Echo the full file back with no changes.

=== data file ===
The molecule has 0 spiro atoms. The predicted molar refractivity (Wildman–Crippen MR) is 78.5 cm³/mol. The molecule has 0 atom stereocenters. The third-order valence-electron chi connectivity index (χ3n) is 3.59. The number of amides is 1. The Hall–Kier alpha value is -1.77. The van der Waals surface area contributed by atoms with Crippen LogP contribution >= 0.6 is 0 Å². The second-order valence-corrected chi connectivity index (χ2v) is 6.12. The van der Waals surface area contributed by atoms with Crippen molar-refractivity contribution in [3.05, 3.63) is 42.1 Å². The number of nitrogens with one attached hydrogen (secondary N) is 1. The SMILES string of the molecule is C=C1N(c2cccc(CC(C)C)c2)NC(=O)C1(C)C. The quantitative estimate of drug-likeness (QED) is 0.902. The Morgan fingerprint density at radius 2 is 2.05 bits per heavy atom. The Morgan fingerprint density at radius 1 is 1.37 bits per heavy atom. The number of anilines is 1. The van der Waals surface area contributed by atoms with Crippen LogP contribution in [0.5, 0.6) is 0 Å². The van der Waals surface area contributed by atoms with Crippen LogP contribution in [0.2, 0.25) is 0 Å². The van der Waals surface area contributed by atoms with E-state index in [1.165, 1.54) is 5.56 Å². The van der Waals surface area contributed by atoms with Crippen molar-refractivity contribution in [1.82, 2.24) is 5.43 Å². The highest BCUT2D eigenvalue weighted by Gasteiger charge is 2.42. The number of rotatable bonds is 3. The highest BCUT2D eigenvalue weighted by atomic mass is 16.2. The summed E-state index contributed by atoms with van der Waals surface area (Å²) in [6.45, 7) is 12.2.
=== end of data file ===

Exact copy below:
The molecule has 0 spiro atoms. The predicted molar refractivity (Wildman–Crippen MR) is 78.5 cm³/mol. The molecule has 0 atom stereocenters. The third-order valence-electron chi connectivity index (χ3n) is 3.59. The number of amides is 1. The Hall–Kier alpha value is -1.77. The van der Waals surface area contributed by atoms with Crippen LogP contribution >= 0.6 is 0 Å². The second-order valence-corrected chi connectivity index (χ2v) is 6.12. The van der Waals surface area contributed by atoms with Crippen molar-refractivity contribution in [3.05, 3.63) is 42.1 Å². The number of nitrogens with one attached hydrogen (secondary N) is 1. The SMILES string of the molecule is C=C1N(c2cccc(CC(C)C)c2)NC(=O)C1(C)C. The quantitative estimate of drug-likeness (QED) is 0.902. The Morgan fingerprint density at radius 2 is 2.05 bits per heavy atom. The Morgan fingerprint density at radius 1 is 1.37 bits per heavy atom. The number of anilines is 1. The van der Waals surface area contributed by atoms with Crippen LogP contribution in [0.5, 0.6) is 0 Å². The van der Waals surface area contributed by atoms with Crippen LogP contribution in [0.2, 0.25) is 0 Å². The van der Waals surface area contributed by atoms with E-state index in [1.165, 1.54) is 5.56 Å². The van der Waals surface area contributed by atoms with Crippen molar-refractivity contribution in [1.82, 2.24) is 5.43 Å². The highest BCUT2D eigenvalue weighted by Gasteiger charge is 2.42. The number of rotatable bonds is 3. The highest BCUT2D eigenvalue weighted by atomic mass is 16.2. The summed E-state index contributed by atoms with van der Waals surface area (Å²) in [6.45, 7) is 12.2.